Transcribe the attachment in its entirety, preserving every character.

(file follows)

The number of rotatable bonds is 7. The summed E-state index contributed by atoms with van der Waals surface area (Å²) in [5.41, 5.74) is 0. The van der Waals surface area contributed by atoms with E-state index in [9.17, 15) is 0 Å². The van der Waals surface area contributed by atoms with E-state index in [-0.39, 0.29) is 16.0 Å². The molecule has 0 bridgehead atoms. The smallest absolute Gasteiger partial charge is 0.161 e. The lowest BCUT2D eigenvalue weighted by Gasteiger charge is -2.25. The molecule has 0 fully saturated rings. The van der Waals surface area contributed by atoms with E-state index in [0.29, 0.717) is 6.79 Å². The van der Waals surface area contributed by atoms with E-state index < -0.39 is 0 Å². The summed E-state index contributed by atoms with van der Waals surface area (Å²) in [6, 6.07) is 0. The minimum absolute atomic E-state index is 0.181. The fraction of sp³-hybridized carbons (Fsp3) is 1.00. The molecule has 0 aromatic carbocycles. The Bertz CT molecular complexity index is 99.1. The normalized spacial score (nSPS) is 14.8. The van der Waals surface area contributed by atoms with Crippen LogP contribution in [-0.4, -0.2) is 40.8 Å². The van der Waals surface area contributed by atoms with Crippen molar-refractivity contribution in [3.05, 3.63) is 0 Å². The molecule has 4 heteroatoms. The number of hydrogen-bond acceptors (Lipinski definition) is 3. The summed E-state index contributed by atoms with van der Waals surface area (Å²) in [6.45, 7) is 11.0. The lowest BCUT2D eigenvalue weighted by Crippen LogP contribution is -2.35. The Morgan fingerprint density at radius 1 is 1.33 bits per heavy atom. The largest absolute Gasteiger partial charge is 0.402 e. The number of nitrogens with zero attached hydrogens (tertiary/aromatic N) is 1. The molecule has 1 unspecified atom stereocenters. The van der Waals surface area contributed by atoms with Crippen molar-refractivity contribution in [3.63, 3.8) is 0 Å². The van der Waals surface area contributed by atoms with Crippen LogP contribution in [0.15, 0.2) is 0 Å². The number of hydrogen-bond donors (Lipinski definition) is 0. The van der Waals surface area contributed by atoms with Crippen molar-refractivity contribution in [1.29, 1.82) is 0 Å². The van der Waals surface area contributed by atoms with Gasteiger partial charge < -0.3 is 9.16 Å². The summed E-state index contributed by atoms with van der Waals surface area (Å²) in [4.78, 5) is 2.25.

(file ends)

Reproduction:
The number of rotatable bonds is 7. The summed E-state index contributed by atoms with van der Waals surface area (Å²) in [5.41, 5.74) is 0. The van der Waals surface area contributed by atoms with E-state index in [9.17, 15) is 0 Å². The van der Waals surface area contributed by atoms with E-state index in [-0.39, 0.29) is 16.0 Å². The molecule has 0 bridgehead atoms. The smallest absolute Gasteiger partial charge is 0.161 e. The lowest BCUT2D eigenvalue weighted by Gasteiger charge is -2.25. The molecule has 0 fully saturated rings. The van der Waals surface area contributed by atoms with E-state index in [0.29, 0.717) is 6.79 Å². The van der Waals surface area contributed by atoms with E-state index < -0.39 is 0 Å². The summed E-state index contributed by atoms with van der Waals surface area (Å²) in [6, 6.07) is 0. The minimum absolute atomic E-state index is 0.181. The fraction of sp³-hybridized carbons (Fsp3) is 1.00. The molecule has 0 aromatic carbocycles. The Bertz CT molecular complexity index is 99.1. The normalized spacial score (nSPS) is 14.8. The van der Waals surface area contributed by atoms with Crippen LogP contribution in [-0.4, -0.2) is 40.8 Å². The van der Waals surface area contributed by atoms with Crippen molar-refractivity contribution in [3.05, 3.63) is 0 Å². The molecule has 4 heteroatoms. The number of hydrogen-bond acceptors (Lipinski definition) is 3. The summed E-state index contributed by atoms with van der Waals surface area (Å²) in [6.45, 7) is 11.0. The lowest BCUT2D eigenvalue weighted by Crippen LogP contribution is -2.35. The Morgan fingerprint density at radius 1 is 1.33 bits per heavy atom. The largest absolute Gasteiger partial charge is 0.402 e. The number of nitrogens with zero attached hydrogens (tertiary/aromatic N) is 1. The molecule has 1 unspecified atom stereocenters. The van der Waals surface area contributed by atoms with Crippen molar-refractivity contribution in [3.63, 3.8) is 0 Å². The van der Waals surface area contributed by atoms with Crippen LogP contribution in [0.15, 0.2) is 0 Å². The number of hydrogen-bond donors (Lipinski definition) is 0. The van der Waals surface area contributed by atoms with Crippen molar-refractivity contribution in [1.29, 1.82) is 0 Å². The van der Waals surface area contributed by atoms with Gasteiger partial charge < -0.3 is 9.16 Å². The summed E-state index contributed by atoms with van der Waals surface area (Å²) in [4.78, 5) is 2.25.